It never ceases to amaze me. Despite Jesus’ clear words in today’s Bible reading, people still think they’ve figured out when Jesus will return.
Pre-millennial. A-millennial. Post-millennial. Pre-Trib. Post-Trib. Mid-Trib. The theological term is eschatology, the study of the End T
Jesus gives us things to look for, but He never tells us when but He says you can tell the seasons by looking at a fig tree. (Matthew 24:32)
Why would Jesus not tell his disciples when He will return? Well, for one thing, He didn’t know! (Matthew 24:36) Other than that, I think the most convincing reason He didn’t tell them/us when He will return is that He knows our hearts. He knows that if He said He wouldn’t return until the Twenty-First Century, the missions movement of the past one hundred-fifty years probably wouldn’t have taken place. We think we can wait until the last minute to get right with God and get busy with Kingdom affairs.
Look around. Do you see a sense of urgency in the lives of churches around your town? Do you see a sense of urgency in the lives of the leaders in those churches?
There’s no reason to fear the end-times … if you are a believer. Your eternal destiny is secure. But if you aren’t a believer, you have a lot to fear! Don’t hesitate! No one knows when Jesus will return! And no one knows when their own time is up! Don’t wait! Get right with God now!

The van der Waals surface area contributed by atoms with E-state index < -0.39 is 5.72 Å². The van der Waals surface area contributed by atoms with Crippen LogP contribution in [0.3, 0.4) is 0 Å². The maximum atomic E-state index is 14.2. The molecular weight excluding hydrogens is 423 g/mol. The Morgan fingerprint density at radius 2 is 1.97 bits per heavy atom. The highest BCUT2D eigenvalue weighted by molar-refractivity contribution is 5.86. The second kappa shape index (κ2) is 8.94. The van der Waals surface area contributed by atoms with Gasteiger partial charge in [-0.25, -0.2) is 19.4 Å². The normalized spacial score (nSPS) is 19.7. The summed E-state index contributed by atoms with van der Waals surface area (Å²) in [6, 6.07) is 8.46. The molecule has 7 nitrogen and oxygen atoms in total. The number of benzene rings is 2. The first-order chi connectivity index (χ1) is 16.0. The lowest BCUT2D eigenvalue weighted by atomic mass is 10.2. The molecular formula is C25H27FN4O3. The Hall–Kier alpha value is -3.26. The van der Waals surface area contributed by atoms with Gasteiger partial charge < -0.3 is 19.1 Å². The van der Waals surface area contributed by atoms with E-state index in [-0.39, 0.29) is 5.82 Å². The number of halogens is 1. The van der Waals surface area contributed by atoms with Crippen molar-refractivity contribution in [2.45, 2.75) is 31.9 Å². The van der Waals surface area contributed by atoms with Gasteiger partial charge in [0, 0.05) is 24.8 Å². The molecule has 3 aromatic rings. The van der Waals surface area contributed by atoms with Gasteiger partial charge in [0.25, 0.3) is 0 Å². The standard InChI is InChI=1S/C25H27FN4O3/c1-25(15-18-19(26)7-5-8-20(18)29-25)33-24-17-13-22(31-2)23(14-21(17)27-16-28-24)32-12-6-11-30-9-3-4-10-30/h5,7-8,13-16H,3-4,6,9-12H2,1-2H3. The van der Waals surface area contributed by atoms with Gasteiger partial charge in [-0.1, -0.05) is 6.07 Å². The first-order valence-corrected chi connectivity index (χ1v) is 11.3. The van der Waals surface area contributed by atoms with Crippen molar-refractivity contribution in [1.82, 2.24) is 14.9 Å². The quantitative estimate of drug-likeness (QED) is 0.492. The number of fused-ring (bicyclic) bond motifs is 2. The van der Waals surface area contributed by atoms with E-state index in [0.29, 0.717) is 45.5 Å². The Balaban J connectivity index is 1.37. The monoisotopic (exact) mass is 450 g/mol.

Now, if you are a believer, your work isn’t done yet! Sure, your eternity is secure, but don’t you want to bring as many into the Kingdom of God as possible (here and now, as well as then!)? If you have breath in your lungs and if your heart is still beating, your work isn’t done yet! You can still tell people about Jesus. And you can still pray! Pray for God to create a spiritual awakening, that people will be drawn to Christ and that believers will pursue Gospel-centered conversations with lost friends and loved ones.
No, the work of God’s people is not yet done yet. And Jesus won’t return until it is. So, let’s engage in His business until He returns! (Luke 19:13)
In today’s Bible reading, we see where Jesus’ disciples quickly forget very important things. He warns them to beware the leaven of the Pharisees and Sadducees. Then Jesus reminds His disciples about His feeding of over nine thousand people with just a few fish and a few loaves of bread. They fail to connect the dots when he warns them to beware the leaven of the Pharisees and Sadducees. He says, “I wasn’t talking about bread.” (Matthew 16:11)
Next, Peter identifies Jesus as God’s Messiah. (Matthew 16:16) Yet just a few verses later, Peter has forgets what the Holy Spirit had just revealed to him. Jesus rebukes him for insisting that Jesus wouldn’t have to suffer and die. (Matthew 16:22-23)